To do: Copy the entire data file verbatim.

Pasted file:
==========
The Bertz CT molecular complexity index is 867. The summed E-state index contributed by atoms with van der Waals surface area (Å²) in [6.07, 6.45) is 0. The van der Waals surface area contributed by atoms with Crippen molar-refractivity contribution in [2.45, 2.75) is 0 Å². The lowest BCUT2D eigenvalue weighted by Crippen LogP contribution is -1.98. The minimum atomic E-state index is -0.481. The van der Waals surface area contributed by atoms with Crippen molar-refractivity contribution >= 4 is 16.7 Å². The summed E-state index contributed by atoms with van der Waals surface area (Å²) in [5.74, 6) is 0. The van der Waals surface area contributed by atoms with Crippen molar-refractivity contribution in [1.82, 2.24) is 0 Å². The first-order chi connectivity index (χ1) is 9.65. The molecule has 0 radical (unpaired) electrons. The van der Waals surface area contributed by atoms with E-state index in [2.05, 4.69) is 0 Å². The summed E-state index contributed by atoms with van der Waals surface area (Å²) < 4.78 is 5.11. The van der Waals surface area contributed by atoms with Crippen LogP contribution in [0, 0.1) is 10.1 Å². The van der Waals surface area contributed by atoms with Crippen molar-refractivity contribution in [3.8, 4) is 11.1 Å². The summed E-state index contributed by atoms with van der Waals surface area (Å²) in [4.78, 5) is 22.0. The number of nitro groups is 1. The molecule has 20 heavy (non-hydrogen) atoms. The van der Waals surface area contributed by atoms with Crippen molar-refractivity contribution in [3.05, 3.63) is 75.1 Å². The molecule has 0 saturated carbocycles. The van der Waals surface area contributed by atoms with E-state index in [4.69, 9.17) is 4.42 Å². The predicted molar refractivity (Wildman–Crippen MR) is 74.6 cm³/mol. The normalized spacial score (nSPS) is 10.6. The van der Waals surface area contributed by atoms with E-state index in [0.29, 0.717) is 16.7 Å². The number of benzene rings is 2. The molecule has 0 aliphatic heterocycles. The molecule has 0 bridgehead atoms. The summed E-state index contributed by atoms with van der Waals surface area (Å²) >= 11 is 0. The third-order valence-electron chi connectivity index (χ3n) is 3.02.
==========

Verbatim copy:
The Bertz CT molecular complexity index is 867. The summed E-state index contributed by atoms with van der Waals surface area (Å²) in [6.07, 6.45) is 0. The van der Waals surface area contributed by atoms with Crippen molar-refractivity contribution in [2.45, 2.75) is 0 Å². The lowest BCUT2D eigenvalue weighted by Crippen LogP contribution is -1.98. The minimum atomic E-state index is -0.481. The van der Waals surface area contributed by atoms with Crippen molar-refractivity contribution >= 4 is 16.7 Å². The summed E-state index contributed by atoms with van der Waals surface area (Å²) in [5.74, 6) is 0. The van der Waals surface area contributed by atoms with Crippen molar-refractivity contribution in [1.82, 2.24) is 0 Å². The first-order chi connectivity index (χ1) is 9.65. The molecule has 0 radical (unpaired) electrons. The van der Waals surface area contributed by atoms with E-state index in [2.05, 4.69) is 0 Å². The summed E-state index contributed by atoms with van der Waals surface area (Å²) < 4.78 is 5.11. The van der Waals surface area contributed by atoms with Crippen LogP contribution in [0, 0.1) is 10.1 Å². The van der Waals surface area contributed by atoms with Crippen molar-refractivity contribution in [3.8, 4) is 11.1 Å². The summed E-state index contributed by atoms with van der Waals surface area (Å²) in [4.78, 5) is 22.0. The number of nitro groups is 1. The molecule has 20 heavy (non-hydrogen) atoms. The van der Waals surface area contributed by atoms with Crippen molar-refractivity contribution in [3.05, 3.63) is 75.1 Å². The molecule has 0 saturated carbocycles. The van der Waals surface area contributed by atoms with E-state index in [4.69, 9.17) is 4.42 Å². The predicted molar refractivity (Wildman–Crippen MR) is 74.6 cm³/mol. The normalized spacial score (nSPS) is 10.6. The van der Waals surface area contributed by atoms with E-state index in [0.29, 0.717) is 16.7 Å². The number of benzene rings is 2. The molecule has 0 aliphatic heterocycles. The molecule has 0 bridgehead atoms. The summed E-state index contributed by atoms with van der Waals surface area (Å²) >= 11 is 0. The third-order valence-electron chi connectivity index (χ3n) is 3.02.